Warren Buffett Remains Bullish on U.S. Economy in Annual Letter to Berkshire Shareholders
Billionaire investor Warren Buffett has expressed unwavering confidence in the U.S. economy and his company, Berkshire Hathaway, in his annual letter to shareholders released on Saturday. Despite higher inflation and other factors that weighed down stock prices in 2022, Buffett encouraged investors to focus on the big picture over the long term.
- He also urged Americans not to be swayed by "self-criticism and self-doubt," emphasizing the country's dynamism
- The letter was accompanied by Berkshire's year-end results, which included a record $30.8 billion operating profit. While the company posted a $22.8 billion annual net loss due to declining stock prices
Buffett downplayed net results because they are volatile and affected by accounting rules. Berkshire owns numerous operating businesses and well-known consumer brands, employing over 382,000 people.
Buffett Urges Long-Term Focus, Defends Buybacks in Annual Letter to Shareholders
Overall, it appears that Buffet struck a humble tone in his latest annual letter to shareholders, acknowledging his struggles in navigating markets. Despite his $106 billion net worth and a track record of delivering gains to investors for decades, Buffett expressed caution and said most of his capital allocation decisions have been only "so-so." He also criticized those who suggest that all buybacks are harmful to shareholders, calling them "economic illiterates or silver-tongued demagogues".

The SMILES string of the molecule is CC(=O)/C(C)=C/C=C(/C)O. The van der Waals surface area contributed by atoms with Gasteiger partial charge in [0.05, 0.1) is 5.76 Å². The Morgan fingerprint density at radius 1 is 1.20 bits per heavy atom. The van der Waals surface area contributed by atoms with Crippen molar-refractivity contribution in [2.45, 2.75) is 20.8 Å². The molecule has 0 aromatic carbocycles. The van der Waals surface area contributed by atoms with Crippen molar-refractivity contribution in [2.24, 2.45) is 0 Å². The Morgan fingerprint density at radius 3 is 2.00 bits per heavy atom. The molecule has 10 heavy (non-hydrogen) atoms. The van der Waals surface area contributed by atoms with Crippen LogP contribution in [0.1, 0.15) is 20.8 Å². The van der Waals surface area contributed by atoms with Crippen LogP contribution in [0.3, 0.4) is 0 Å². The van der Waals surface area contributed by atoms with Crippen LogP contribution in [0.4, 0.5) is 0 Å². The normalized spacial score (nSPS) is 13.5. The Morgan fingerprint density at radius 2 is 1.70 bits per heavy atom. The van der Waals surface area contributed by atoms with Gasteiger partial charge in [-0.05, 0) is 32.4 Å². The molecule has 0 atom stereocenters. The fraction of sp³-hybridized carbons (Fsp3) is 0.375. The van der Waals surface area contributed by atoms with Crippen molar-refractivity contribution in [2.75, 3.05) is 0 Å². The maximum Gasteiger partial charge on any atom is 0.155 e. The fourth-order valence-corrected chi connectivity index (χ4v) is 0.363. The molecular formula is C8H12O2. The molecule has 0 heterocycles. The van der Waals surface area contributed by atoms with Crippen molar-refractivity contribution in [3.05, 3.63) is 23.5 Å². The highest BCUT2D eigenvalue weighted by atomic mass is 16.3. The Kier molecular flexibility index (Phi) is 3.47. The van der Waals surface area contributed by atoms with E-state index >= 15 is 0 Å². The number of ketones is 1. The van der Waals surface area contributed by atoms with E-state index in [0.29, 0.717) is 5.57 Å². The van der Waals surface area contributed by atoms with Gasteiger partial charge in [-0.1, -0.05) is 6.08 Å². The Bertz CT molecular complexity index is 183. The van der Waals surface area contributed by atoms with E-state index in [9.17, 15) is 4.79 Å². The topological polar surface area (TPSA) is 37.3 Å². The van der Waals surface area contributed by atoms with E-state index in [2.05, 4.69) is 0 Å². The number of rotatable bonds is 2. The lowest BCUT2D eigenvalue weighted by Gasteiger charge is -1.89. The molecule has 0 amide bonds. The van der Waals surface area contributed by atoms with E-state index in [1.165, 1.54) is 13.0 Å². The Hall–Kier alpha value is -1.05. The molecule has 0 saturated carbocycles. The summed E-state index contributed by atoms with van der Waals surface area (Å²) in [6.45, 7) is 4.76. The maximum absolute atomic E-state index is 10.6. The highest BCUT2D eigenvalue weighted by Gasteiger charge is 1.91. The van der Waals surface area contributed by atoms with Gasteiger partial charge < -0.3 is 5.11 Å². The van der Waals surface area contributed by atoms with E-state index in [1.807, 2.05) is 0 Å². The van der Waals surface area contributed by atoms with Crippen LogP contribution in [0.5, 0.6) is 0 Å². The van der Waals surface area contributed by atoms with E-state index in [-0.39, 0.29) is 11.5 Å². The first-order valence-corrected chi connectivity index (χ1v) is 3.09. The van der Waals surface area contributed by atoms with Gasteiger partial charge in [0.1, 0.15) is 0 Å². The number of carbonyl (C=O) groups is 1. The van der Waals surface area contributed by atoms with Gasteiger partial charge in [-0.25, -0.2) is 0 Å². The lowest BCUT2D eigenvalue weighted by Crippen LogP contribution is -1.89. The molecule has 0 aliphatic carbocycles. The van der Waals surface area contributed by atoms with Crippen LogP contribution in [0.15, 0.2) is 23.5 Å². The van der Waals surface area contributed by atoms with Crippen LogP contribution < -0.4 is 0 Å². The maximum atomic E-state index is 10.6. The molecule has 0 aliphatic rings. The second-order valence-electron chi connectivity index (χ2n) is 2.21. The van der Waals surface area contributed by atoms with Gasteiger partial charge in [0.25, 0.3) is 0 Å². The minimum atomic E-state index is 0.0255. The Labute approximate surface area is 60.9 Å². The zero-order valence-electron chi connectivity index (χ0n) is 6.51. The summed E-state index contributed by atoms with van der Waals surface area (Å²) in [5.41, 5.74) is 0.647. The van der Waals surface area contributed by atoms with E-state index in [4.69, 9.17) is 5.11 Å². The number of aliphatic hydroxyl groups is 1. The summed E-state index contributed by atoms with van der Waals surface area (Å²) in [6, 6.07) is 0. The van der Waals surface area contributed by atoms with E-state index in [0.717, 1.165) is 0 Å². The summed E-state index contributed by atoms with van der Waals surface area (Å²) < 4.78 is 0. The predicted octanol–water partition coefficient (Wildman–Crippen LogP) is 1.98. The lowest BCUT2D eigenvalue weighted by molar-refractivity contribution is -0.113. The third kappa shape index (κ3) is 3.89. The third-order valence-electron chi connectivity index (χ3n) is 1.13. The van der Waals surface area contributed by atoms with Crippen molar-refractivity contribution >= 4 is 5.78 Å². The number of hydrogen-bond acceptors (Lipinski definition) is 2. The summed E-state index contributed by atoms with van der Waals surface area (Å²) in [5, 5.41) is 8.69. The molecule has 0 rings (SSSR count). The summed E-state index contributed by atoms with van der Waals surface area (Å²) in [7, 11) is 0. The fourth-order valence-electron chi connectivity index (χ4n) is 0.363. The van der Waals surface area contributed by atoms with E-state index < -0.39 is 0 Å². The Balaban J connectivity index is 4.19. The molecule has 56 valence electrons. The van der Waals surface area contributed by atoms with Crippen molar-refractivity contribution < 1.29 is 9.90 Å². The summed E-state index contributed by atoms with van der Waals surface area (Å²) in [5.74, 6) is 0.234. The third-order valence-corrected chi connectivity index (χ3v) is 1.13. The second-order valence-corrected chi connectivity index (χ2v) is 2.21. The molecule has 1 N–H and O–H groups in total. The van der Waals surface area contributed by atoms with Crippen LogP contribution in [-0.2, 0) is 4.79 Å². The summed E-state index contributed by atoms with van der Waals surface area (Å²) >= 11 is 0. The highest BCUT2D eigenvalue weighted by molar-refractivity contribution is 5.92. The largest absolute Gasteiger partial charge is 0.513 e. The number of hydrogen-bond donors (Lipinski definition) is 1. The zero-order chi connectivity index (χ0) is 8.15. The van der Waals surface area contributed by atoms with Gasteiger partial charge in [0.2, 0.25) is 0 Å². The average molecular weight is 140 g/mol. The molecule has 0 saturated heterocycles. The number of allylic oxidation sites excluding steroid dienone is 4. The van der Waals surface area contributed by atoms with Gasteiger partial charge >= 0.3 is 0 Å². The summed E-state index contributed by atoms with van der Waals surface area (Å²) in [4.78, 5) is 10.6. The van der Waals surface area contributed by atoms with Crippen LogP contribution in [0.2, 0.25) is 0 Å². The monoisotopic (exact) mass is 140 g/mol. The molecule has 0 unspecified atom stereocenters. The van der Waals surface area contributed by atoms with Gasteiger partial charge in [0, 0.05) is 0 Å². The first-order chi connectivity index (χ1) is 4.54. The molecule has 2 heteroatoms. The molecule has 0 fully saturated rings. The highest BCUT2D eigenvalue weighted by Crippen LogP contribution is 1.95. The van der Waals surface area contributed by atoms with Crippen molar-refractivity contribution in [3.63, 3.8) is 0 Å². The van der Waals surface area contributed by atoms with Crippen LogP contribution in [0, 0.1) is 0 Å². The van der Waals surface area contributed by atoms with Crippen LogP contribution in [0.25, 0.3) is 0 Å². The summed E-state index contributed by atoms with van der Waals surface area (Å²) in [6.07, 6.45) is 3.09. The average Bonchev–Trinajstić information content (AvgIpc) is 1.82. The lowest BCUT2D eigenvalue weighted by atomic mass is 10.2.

- Berkshire Hathaway, the conglomerate Buffett has run for over half a century, ended the year with $128.6 billion of cash, after becoming a big seller of stocks late in the year
- The 92-year-old investor also reaffirmed his confidence in Vice Chairman Greg Abel, who is slated to succeed him as CEO, while renewing his admiration for his longtime business partner Charlie Munger, who is 99
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